The second issue that I wish to explore is the shortsighted way in which the Government tackle the problems. By the time someone becomes infirm, it is almost too late to engage in issues to do with lifestyle and diet. All the evidence indicates that as our young people get older, their sedentary lifestyle and poor diet, which we know is causing obesity, will lead to greater dependency when they reach an older age. The Government are engaged in pilot schemes such as the school fruits initiative, but they need to do much more to counteract the insidious effect of junk food and drinks machines in school corridors and sports centres throughout the country. Young people used to engage in more vigorous activity in schools, and more needs to be done to establish a better balance between activity and academic work in their lives.

In addition, more attention needs to be paid to the difference that local authority leisure services can make. France, for example, spends eight times as much on sport

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per head as we do. Leisure services are also often starved of cash because of the needs of other departments, like social services, that are busy firefighting.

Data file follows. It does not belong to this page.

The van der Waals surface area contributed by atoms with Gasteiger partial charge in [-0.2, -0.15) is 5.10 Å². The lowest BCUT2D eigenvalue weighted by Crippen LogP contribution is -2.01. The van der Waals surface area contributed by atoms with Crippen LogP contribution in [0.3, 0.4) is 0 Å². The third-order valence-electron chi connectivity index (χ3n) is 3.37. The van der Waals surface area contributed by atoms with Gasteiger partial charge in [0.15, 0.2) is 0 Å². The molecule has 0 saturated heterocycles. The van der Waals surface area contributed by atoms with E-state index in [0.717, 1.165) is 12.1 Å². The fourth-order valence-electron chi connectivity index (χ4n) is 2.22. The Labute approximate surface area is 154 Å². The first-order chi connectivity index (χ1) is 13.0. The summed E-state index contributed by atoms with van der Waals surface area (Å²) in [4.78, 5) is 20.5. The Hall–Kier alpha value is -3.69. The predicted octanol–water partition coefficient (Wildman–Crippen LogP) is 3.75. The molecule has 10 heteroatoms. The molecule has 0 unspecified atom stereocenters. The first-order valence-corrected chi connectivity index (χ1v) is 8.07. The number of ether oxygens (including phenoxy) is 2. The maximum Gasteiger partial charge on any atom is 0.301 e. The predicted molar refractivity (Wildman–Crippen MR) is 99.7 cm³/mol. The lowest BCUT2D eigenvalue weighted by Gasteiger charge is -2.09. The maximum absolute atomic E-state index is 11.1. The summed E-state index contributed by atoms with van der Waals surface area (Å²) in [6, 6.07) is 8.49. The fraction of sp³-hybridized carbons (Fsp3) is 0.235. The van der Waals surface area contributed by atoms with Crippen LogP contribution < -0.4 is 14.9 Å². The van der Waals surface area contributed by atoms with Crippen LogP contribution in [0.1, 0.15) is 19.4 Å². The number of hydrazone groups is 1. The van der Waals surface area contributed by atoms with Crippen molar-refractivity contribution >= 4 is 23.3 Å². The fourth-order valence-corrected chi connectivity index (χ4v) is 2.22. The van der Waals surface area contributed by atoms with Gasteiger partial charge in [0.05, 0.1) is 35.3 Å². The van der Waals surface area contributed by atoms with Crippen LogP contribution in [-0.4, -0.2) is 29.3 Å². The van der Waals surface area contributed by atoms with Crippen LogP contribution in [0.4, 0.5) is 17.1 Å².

I am disappointed that four and a half years on, a Government with a big majority have not come up with proposals to replace the discredited local government finance system. Until they do, SSAs will continue to fail to meet people's needs and the improvements demanded by the Government cannot be implemented.

9.29 pm

Dr. Evan Harris (Oxford, West and Abingdon): We have had a good debate, started by my hon. Friend the Member for Sutton and Cheam (Mr. Burstow), who stated the position clearly and backed up his remarks with evidence. It is important to provide data as well as solutions to the problems we see.

Using House of Commons Library figures derived from Government answers, my hon. Friend demonstrated that there are bottlenecks and delays in the health service. In the last year, 1,400 years of elderly people's time has been spent waiting to get out of hospital. The Minister may dispute those figures—perhaps she thinks it is only 1,300 years. However, the facts are clear and the Government must acknowledge them before they can claim that they are starting to solve the problem.